Who needs translators when you have the Rosetta Stone? Founded in 1991, Rosetta Stone provides language-learning software via CD-ROM and online subscriptions. The company's Rosetta Stone Language Library combines images, text, and audio, without the traditional translation or grammar explanations, to mimic the way children learn their native languages. With consumer and institutional customers in more than 150 countries Rosetta Stone offers software for about 30 languages. Its products are available through direct sales channels and at selected retailers such as Amazon.com, Barnes & Noble, and Staples.
Rosetta Stone operates through three segments, North America Consumer, International Consumer, and Institutional. The consumer segments derive revenues from individuals and retail partners. The North America Consumer segment is its largest, accounting for about two-thirds of overall sales. International consumers account for 15% of sales. The Institutional segment, which consists of sales to educational institutions, government agencies, and corporations worldwide, accounts for more than 20% of revenues.
The company makes about 80% of sales in the US. . It has international sales offices in Brazil, Japan, South Korea, and the UK. One of the benefits of its language-learning approach is that products don't require translation into the user's native language, potentially increasing the efficiency of global expansion. Sales and Marketing Most of the company's sales come through direct channels such as call centers and websites. It also targets the home school market with promotional campaigns at trade shows, seminars, and direct mailings. Rosetta Stone closed all of its US retail kiosk locations in 2013. Citing poor performance (as more customer buy online), it shut down its 55 kiosks in malls, airports, and other high-traffic locations in about 20 states. It still has one kiosk in the UK, three in Japan, and 25 in South Korea.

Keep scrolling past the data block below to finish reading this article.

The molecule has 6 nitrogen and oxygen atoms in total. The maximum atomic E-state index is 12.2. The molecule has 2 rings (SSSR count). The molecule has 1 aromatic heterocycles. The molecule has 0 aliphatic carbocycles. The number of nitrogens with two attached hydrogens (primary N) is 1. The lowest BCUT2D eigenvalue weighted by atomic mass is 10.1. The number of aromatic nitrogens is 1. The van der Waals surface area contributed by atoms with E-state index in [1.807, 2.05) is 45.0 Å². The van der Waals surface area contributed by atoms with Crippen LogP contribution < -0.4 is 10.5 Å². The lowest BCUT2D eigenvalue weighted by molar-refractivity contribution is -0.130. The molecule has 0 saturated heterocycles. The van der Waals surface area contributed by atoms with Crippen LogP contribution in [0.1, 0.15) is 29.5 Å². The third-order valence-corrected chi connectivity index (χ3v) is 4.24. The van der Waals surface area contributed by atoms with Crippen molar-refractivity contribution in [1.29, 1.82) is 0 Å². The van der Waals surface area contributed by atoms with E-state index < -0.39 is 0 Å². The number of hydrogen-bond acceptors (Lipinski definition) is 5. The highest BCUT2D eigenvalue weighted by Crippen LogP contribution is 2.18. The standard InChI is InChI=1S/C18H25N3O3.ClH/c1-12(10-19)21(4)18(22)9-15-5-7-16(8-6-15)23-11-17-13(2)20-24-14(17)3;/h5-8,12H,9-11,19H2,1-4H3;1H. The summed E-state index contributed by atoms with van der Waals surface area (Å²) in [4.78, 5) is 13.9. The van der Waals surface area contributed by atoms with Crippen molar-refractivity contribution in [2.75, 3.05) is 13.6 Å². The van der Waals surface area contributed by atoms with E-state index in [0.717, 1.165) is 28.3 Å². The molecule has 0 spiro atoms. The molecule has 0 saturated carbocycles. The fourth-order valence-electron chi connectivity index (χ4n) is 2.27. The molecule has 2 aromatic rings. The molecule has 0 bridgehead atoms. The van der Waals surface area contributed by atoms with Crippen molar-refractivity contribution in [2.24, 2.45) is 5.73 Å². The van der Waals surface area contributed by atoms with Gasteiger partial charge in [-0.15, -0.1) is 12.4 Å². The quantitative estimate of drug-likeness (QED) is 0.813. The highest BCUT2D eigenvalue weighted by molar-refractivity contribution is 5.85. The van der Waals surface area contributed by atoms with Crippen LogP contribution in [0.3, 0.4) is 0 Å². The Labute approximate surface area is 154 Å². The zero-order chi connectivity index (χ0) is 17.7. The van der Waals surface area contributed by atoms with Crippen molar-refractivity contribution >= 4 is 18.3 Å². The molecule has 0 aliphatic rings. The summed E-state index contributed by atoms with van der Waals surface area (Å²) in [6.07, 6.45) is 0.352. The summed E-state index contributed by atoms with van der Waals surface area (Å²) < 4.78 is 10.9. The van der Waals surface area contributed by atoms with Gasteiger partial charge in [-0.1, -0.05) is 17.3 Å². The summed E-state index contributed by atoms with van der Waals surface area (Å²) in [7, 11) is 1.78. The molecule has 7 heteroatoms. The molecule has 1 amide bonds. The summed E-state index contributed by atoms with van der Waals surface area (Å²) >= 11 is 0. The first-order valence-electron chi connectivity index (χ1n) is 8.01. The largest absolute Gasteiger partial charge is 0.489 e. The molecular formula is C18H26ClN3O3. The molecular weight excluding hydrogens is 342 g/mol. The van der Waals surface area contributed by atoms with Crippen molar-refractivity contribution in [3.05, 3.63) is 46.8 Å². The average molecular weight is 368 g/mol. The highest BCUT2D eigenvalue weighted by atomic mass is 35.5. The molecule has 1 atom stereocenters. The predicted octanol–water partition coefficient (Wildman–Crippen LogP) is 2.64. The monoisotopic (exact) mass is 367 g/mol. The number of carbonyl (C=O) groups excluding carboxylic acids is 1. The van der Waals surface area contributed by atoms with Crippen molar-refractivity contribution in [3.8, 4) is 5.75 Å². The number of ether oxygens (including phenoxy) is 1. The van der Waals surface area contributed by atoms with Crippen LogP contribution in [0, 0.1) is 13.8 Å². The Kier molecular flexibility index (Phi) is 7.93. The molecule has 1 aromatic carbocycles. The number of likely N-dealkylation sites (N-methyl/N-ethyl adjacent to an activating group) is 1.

Rosetta Stone has made small strides in revenue growth, with sales increasing between $5 and $10 million over the last four years. Sales were up 2% to $273 million in 2012. As the company moves more of its products online, subscriptions continue to replace CD-ROM sales, and the transition incurs costs of its own. As such, it has not recorded a profit in the past two years. Strategy Although it still holds a leading position in its industry, Rosetta Stone has seen its US consumer bookings decline since 2009 due to the troubled global economy, increased competition, and an evolving media and product delivery environment. To address its challenges, the company is looking not only at experimenting with pricing and marketing, but also delivering more of its offerings online, in both desktop and mobile applications.
Mergers and Acquisitions
In 2013 it acquired Seattle-based Livemocha, which operates online language-learning communities, for about $8.5 million. Livemocha's cloud-based learning platform will aid Rosetta Stone's expansion in that area. The year before it bought Gogolingo.com, which uses games, music, and humor to teach Spanish primarily through pictures and sounds to 3- to 7-year-old children.
Directors Laura Witt and Phillip Clough, through ABS Capital Partners IV Trust, together own nearly one-quarter of the company. Director John Lindahl owns another 15% through Norwest Equity Partners.